A couple weeks ago, we had visitors from Estonia. Our au pair from back in the day, Merle, came with her sister, Kirsika, and sister’s boyfriend, Jaak; quite the travel trio with whom we have so much fun. World travelers and curious souls themselves, they made sure we all had new experiences while we were together.
Merle found us hard-to-get-tickets for Caminito del Rey (the king’s little path), a breathtaking hike north of Malaga through a gorge and along steep rock cliffs, where hydroelectric power workers used to navigate through and hikers and climbers have risked (and sometimes lost) everything for the thrill. The trail was originally constructed in 1901 but was rebuilt and reopened in 2015 so that visitors could safely pass and enjoy the scenery. Wearing hard hats the whole time, we felt like we were walking through another world, looking down upon the raging river and passing ruined homes where the workers used to live with their families. And when we exited the gorge, we felt like we had escaped one of the many dangerous adventures in Lord of the Rings or Indiana Jones.
We also visited the caves of Nerja (Nerja is another coastal town west of us). Filled with stalagmites and stalactites these caves have some of the oldest neanderthal drawings in all of Europe dating as far as back as 42,000 years ago. We, grownups, were a bit more impressed than the kids but it was still something new for all. I continue to be intrigued with how George and I tend to feel more awe-inspired than the kids when we visit attractions. Perhaps the kids’ limited life experiences prevent them from realizing what was possible before they existed or perhaps their attention span is just so short they have moved onto something else by the time their brain would have processed how unbelievable something is (and thus boredom kicks in faster). Or perhaps it is just my kids. I’m not exactly sure and other than articles written about helping your children learn to tolerate boredom, the internet is not much help with this.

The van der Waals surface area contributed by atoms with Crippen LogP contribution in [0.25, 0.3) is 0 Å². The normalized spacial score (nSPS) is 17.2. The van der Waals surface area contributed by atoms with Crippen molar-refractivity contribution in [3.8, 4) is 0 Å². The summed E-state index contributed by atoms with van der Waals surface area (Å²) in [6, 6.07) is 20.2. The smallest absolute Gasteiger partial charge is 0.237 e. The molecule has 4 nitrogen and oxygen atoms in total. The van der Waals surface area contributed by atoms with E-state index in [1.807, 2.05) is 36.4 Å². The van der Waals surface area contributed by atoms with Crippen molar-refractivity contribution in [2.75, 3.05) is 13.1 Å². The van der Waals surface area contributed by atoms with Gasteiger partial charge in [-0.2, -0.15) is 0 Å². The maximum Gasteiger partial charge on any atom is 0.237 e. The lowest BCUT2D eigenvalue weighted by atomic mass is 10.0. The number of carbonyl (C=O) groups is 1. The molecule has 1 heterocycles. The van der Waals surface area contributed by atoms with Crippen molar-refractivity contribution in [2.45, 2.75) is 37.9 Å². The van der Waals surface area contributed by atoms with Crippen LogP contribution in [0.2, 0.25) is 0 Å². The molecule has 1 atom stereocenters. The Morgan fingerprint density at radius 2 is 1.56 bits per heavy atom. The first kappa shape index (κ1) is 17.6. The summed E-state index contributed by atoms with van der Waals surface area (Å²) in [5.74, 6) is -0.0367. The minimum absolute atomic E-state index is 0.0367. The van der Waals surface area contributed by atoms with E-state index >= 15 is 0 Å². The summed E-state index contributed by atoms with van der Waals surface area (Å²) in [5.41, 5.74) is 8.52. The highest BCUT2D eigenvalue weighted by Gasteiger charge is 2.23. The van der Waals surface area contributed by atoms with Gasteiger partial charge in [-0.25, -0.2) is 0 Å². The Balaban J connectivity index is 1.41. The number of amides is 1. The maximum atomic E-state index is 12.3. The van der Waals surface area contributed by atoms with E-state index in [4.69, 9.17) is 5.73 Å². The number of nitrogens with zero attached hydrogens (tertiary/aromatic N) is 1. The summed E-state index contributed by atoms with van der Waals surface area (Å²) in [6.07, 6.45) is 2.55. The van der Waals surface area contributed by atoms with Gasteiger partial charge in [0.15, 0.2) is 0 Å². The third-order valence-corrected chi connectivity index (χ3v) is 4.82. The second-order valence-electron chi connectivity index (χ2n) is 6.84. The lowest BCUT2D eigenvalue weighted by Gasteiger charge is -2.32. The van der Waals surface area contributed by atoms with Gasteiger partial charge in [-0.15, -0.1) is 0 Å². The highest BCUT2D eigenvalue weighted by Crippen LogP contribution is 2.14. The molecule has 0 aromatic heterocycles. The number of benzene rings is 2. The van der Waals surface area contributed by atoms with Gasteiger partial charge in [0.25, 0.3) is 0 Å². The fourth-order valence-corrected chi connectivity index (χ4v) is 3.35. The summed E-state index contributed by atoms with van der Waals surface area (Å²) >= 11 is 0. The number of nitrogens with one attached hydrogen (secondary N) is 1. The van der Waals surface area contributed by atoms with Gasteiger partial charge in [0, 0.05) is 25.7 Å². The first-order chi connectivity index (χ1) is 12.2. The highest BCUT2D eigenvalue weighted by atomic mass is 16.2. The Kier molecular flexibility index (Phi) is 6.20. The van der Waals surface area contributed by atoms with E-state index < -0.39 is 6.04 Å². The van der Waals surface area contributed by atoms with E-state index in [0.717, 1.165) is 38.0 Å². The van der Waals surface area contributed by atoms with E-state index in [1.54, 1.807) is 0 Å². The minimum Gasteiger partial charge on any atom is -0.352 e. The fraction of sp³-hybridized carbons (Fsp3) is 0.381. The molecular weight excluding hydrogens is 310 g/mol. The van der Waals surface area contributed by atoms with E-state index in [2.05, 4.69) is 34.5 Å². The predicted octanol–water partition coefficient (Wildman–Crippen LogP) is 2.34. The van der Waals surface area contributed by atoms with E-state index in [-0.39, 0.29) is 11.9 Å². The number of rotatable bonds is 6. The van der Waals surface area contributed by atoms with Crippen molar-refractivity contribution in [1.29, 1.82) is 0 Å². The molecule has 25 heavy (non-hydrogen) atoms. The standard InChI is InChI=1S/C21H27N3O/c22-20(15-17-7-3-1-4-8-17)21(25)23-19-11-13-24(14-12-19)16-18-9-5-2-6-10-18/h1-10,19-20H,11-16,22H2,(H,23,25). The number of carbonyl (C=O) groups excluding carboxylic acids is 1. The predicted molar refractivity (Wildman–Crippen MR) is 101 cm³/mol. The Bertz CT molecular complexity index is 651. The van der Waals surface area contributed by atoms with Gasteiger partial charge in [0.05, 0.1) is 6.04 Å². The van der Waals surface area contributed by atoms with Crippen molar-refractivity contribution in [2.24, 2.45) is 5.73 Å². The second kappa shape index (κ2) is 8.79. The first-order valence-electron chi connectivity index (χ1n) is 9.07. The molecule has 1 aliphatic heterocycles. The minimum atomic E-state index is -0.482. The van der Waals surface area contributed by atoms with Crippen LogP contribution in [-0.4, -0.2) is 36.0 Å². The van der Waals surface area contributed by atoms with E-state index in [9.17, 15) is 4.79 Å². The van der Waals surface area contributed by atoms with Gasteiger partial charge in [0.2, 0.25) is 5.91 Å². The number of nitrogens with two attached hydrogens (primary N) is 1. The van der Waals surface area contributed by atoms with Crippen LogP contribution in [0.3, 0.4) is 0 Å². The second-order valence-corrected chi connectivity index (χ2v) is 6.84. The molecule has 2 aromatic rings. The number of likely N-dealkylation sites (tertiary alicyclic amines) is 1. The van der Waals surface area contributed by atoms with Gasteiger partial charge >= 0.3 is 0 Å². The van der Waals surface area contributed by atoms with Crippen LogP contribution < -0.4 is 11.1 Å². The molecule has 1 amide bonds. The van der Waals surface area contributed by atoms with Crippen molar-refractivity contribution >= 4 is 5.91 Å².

After we were done with the caves, the 8 of us climbed into a tiny fiat, acknowledging that it was probably not the safest form of transportation into the center of town but with only a couple miles to go, we figured we could fly under the radar. After constantly joking about the police catching us, sure enough an officer AND his partner pulled up right behind us and followed us for a decent few minutes. Panic filled the car and we quickly ordered those who sat on laps and in illegal places to duck and hide, only to have the police car turn off at the next roundabout. Just like in the movies and much to our relief, the two officers were clearly distracted by their own conversation or argument to notice the criminals right under their noses. After our adrenalin dissipated, we parked in the center of town, emptied our clown car and enjoyed some spontaneous shopping, tasty tapas and a refreshing swim at the beach.
We of course couldn’t let the Estonians leave without seeing Frigiliana (where we have taken almost all our visitors) so we took our friends there for lunch on their last day and took even more photos of the beautiful town. In exchange for the Estonians making the trip, we will head north in August to see their country.